The Cassini spacecraft surveys the ancient, craggy surface of Tethys, sighting the crater Telemachus with its prominent central peak.
The view is toward the north pole of Tethys (1,071 kilometers, or 665 miles across). Lit terrain seen here is on the moon's Saturn-facing side.
The image was taken in visible light with the Cassini spacecraft narrow-angle camera on Oct. 29, 2006 at a distance of approximately 641,000 kilometers (398,000 miles) from Tethys and at a Sun-Tethys-spacecraft, or phase, angle of 111 degrees. Image scale is 4 kilometers (2 miles) per pixel.
The Cassini-Huygens mission is a cooperative project of NASA, the European Space Agency and the Italian Space Agency. The Jet Propulsion Laboratory, a division of the California Institute of Technology in Pasadena, manages the mission for NASA's Science Mission Directorate, Washington, D.C. The Cassini orbiter and its two onboard cameras were designed, developed and assembled at JPL. The imaging operations center is based at the Space Science Institute in Boulder, Colo.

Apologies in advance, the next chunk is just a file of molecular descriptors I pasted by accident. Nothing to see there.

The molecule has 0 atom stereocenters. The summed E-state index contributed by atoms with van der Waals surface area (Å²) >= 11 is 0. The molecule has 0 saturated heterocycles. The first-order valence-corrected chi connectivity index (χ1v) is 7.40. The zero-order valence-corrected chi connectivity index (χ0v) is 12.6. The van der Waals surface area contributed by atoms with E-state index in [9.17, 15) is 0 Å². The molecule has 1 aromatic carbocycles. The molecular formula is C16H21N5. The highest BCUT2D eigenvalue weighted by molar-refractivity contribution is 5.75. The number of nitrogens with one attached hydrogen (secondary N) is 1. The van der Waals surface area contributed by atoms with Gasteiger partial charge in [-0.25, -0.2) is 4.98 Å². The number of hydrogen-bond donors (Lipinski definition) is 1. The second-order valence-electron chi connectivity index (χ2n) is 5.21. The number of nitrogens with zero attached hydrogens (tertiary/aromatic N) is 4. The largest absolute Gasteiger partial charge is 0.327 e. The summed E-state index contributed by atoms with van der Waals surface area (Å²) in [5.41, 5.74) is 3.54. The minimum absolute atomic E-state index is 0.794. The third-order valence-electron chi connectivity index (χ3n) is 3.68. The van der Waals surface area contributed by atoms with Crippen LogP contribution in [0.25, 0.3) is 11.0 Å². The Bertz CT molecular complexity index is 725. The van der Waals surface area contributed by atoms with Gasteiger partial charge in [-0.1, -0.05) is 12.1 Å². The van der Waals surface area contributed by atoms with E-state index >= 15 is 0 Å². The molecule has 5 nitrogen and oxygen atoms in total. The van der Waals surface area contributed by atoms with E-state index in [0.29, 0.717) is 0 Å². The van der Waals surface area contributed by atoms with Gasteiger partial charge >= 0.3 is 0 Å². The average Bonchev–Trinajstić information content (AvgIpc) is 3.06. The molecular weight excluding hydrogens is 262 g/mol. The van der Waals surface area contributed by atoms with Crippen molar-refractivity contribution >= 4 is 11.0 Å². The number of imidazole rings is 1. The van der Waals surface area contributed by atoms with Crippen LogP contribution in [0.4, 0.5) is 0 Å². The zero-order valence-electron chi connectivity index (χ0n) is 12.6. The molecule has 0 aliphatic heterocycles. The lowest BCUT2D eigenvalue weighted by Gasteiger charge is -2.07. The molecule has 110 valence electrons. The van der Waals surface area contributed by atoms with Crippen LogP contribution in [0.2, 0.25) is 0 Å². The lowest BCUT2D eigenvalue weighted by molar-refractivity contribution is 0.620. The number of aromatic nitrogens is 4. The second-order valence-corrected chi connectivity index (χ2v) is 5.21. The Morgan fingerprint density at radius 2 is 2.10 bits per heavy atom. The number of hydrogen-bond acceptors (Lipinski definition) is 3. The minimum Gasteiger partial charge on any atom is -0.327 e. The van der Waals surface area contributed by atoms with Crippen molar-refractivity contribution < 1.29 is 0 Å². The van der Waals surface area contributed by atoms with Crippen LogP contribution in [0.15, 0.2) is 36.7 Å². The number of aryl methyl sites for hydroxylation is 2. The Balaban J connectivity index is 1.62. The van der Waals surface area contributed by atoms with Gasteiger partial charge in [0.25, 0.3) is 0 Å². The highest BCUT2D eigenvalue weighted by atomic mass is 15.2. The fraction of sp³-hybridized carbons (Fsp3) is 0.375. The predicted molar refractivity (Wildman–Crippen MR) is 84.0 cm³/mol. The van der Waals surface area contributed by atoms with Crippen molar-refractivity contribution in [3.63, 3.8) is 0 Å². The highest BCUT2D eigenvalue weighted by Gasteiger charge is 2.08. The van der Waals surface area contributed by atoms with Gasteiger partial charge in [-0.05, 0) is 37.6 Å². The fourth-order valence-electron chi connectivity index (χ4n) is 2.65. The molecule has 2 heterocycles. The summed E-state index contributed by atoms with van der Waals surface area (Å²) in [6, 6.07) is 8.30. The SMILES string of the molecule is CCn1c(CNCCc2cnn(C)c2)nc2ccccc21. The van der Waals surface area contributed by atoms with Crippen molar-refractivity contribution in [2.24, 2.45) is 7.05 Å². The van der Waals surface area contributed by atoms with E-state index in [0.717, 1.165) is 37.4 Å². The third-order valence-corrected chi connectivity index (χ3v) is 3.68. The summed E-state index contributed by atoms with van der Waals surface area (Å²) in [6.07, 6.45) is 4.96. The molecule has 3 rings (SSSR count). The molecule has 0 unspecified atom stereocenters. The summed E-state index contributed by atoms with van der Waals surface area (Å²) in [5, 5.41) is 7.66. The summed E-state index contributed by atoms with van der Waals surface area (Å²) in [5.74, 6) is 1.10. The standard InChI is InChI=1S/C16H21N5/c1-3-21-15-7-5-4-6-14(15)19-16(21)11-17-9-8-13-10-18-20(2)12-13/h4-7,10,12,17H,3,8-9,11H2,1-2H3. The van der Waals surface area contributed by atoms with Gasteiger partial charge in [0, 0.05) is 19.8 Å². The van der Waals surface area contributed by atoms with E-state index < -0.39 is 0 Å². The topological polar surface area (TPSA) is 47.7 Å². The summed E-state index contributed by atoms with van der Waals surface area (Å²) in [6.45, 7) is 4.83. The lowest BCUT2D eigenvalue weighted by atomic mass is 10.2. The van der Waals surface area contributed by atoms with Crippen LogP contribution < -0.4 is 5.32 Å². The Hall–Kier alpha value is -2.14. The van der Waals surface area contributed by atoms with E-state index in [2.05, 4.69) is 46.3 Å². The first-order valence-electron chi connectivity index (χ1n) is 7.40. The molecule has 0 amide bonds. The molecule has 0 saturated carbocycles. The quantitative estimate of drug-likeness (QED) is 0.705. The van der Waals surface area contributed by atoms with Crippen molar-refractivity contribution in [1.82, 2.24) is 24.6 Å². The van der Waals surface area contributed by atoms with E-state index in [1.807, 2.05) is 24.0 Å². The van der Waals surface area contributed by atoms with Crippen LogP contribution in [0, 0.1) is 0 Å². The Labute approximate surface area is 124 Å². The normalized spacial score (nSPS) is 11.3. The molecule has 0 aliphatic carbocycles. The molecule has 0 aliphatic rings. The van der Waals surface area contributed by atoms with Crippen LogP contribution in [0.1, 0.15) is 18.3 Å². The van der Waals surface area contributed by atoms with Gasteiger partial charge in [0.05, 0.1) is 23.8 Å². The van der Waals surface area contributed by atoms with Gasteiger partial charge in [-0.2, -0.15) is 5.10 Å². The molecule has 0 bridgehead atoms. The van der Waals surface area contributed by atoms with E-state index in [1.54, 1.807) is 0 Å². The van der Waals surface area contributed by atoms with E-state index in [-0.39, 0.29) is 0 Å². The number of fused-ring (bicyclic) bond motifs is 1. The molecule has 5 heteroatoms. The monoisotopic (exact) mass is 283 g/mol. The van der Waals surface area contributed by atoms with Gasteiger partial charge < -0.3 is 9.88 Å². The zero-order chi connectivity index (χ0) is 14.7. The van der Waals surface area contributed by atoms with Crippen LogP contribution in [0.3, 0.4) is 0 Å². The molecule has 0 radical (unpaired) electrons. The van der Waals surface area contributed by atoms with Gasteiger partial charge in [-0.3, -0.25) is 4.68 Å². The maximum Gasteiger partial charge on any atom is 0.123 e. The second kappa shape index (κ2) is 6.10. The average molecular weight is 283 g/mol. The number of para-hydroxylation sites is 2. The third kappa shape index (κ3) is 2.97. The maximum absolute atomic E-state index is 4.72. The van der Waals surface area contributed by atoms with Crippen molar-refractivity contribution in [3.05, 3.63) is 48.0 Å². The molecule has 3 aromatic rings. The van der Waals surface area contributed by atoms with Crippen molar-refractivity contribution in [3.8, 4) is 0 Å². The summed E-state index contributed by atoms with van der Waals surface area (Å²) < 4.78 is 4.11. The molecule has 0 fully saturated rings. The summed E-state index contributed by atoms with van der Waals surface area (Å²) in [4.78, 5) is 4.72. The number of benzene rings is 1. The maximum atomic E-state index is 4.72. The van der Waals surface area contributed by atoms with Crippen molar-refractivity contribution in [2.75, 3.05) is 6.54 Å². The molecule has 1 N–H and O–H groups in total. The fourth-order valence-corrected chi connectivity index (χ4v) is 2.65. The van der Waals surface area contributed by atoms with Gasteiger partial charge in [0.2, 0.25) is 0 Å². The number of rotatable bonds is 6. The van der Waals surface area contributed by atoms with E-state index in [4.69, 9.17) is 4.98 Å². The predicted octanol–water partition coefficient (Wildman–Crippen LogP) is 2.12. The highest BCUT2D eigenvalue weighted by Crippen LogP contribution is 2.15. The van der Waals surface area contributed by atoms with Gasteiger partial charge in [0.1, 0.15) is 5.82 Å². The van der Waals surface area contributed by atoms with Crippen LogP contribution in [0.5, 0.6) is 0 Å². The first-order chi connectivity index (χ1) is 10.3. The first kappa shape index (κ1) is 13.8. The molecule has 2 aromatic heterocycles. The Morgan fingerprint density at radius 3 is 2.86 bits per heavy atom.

Credit: NASA/JPL/Space Science Institute